“I get to work with a variety of people with different backgrounds and disciplines, from realty to recreational planners to archaeologists,” he said. Joya manages a skilled team of engineers and project managers. “Due to the vastness of what we do as an agency, it's really neat to work with such a different but diverse group of people.”

“We also have the opportunity to work with so many other different agencies on various projects – Arizona Game and Fish Department and the Federal Highway Administration are just a couple. All of these groups that help us as they're more specialized with what they do,” he said. “I appreciate working with them, picking their brains, getting to learn from them.”

That variety was something he was looking for in a career. With the COVID-19 pandemic, though, it took on a renewed importance.

“It became very evident, during the pandemic, that's where I really did see how important our recreation sites are for the American public,” he said, referring to the historic visitation that the BLM and many other agencies managing public lands saw from 2020 onward. “It does give me a sense of accomplishment knowing that there is that need there, and I'm able to play a role in helping our public enjoy our public lands.”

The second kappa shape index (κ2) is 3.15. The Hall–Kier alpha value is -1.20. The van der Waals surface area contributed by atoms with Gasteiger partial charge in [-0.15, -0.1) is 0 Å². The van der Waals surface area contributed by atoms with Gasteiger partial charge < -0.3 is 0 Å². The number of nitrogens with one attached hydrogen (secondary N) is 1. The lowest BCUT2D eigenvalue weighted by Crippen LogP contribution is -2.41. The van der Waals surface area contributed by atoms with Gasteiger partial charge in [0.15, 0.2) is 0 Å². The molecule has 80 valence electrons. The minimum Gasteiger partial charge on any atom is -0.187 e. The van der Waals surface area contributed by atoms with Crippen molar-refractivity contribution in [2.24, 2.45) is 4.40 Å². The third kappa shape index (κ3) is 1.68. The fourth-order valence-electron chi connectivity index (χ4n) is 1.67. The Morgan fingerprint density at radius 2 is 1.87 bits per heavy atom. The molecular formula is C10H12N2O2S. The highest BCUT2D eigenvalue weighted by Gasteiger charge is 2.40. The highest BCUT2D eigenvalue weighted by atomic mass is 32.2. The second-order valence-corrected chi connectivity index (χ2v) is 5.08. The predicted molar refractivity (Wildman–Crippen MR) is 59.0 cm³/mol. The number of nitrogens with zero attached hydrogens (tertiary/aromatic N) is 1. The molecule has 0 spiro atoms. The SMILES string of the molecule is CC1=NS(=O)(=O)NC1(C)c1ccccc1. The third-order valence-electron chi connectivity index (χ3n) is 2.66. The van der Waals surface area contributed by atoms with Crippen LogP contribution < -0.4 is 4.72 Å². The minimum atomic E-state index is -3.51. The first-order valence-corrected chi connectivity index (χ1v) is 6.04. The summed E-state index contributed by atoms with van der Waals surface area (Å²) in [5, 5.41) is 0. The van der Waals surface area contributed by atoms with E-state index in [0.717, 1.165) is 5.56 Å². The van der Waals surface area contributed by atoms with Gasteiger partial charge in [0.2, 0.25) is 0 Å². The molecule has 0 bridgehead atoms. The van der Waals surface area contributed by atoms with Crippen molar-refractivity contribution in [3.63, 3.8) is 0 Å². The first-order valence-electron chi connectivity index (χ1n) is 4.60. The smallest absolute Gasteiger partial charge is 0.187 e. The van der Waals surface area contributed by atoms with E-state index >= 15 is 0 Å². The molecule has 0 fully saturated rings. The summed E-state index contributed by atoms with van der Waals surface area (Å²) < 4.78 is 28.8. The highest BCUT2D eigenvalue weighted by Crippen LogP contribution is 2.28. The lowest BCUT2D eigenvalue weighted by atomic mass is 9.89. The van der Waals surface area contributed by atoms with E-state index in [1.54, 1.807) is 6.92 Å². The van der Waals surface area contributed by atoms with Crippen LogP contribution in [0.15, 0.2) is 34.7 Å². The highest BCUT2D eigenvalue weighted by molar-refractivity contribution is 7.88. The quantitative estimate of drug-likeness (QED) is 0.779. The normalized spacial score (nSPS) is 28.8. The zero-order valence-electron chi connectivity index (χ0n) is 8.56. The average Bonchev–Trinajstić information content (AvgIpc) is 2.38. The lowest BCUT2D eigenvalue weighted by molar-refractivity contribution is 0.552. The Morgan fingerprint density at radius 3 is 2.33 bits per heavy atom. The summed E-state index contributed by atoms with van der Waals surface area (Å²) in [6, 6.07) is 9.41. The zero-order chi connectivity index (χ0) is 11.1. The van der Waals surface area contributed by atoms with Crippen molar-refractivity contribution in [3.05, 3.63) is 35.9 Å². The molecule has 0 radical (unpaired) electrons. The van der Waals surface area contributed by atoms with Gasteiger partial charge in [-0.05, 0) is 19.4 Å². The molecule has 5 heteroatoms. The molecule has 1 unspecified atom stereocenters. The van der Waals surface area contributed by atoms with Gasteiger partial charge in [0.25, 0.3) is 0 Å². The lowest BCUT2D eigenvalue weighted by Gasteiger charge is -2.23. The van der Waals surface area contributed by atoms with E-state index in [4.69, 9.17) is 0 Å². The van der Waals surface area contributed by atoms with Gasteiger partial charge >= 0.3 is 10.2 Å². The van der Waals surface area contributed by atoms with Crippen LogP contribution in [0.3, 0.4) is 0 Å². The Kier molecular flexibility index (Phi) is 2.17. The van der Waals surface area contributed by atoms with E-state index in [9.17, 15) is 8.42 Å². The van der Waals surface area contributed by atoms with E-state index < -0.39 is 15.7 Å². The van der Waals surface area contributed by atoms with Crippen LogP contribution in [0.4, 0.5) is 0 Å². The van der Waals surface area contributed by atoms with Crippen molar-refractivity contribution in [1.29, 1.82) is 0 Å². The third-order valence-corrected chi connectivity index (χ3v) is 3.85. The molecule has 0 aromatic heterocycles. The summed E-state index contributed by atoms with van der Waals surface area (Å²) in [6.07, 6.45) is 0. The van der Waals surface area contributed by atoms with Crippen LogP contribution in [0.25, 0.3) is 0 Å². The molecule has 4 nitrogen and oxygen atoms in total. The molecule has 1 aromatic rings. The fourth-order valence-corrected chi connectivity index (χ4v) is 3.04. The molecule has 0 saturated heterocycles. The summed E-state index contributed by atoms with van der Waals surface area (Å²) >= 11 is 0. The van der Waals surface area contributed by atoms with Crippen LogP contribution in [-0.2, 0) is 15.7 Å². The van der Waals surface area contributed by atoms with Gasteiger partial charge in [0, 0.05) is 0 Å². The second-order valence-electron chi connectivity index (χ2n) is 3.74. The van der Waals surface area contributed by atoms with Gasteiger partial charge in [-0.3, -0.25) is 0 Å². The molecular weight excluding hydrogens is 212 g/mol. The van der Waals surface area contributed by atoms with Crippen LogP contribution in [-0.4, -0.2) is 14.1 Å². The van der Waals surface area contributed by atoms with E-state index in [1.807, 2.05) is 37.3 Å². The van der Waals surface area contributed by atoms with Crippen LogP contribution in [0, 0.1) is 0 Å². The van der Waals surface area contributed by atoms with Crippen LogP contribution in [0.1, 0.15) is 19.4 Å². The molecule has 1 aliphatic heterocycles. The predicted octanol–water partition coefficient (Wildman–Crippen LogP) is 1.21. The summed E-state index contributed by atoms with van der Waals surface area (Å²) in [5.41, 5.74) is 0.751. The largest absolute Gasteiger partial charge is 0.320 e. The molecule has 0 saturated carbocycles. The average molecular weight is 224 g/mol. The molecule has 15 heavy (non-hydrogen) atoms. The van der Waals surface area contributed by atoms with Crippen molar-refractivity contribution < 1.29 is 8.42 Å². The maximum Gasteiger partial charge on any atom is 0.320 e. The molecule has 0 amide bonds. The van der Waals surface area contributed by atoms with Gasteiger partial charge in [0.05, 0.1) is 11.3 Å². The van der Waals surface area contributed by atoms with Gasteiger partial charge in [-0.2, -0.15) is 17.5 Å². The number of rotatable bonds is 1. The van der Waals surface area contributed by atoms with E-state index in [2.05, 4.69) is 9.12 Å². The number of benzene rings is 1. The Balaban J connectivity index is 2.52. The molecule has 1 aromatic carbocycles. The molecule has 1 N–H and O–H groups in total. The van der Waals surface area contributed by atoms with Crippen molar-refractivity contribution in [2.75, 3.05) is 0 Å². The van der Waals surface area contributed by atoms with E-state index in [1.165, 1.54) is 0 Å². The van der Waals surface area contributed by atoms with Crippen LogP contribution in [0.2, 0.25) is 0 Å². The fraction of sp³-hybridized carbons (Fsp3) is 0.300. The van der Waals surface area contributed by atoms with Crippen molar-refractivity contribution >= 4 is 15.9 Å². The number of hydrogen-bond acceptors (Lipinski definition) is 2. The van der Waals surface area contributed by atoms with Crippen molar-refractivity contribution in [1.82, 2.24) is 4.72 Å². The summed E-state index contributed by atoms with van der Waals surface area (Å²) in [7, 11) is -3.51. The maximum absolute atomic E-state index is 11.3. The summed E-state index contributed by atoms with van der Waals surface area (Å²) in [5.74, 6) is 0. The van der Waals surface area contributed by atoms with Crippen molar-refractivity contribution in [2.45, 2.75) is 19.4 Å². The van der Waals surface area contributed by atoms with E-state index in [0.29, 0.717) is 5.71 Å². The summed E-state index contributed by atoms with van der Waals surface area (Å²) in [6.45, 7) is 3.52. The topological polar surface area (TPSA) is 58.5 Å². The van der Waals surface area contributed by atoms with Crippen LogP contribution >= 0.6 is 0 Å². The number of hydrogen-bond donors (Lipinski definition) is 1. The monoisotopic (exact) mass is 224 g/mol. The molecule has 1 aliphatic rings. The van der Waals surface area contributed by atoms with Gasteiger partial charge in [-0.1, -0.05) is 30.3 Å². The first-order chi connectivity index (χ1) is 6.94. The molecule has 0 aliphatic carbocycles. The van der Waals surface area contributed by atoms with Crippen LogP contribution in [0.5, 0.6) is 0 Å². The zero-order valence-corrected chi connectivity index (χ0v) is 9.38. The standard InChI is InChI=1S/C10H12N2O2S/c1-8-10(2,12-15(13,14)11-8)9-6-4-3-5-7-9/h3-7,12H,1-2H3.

Joya hopes others will be inspired to consider non-conventional engineering careers, including working at the BLM to advance its mission.

“My advice would be not to get so concerned on the type of work that you will be doing upon graduation,” he said. “When I went to school, you thought of civil engineering and it was buildings, roads very infrastructure-oriented.”

Joya’s career took him in a different direction than he could have imagined as an engineering student at the Arizona State University, where he graduated during the Great Recession.

“Engineering is a rewarding career. A lot of it's a very challenging, but it is also incredibly fulfilling to see what you put on paper and then see it constructed,” he said.

“You can't really put a price on that feeling.”

Learn more about engineering careers at the Bureau of Land Management.

Michelle Ailport, Public Affairs Specialist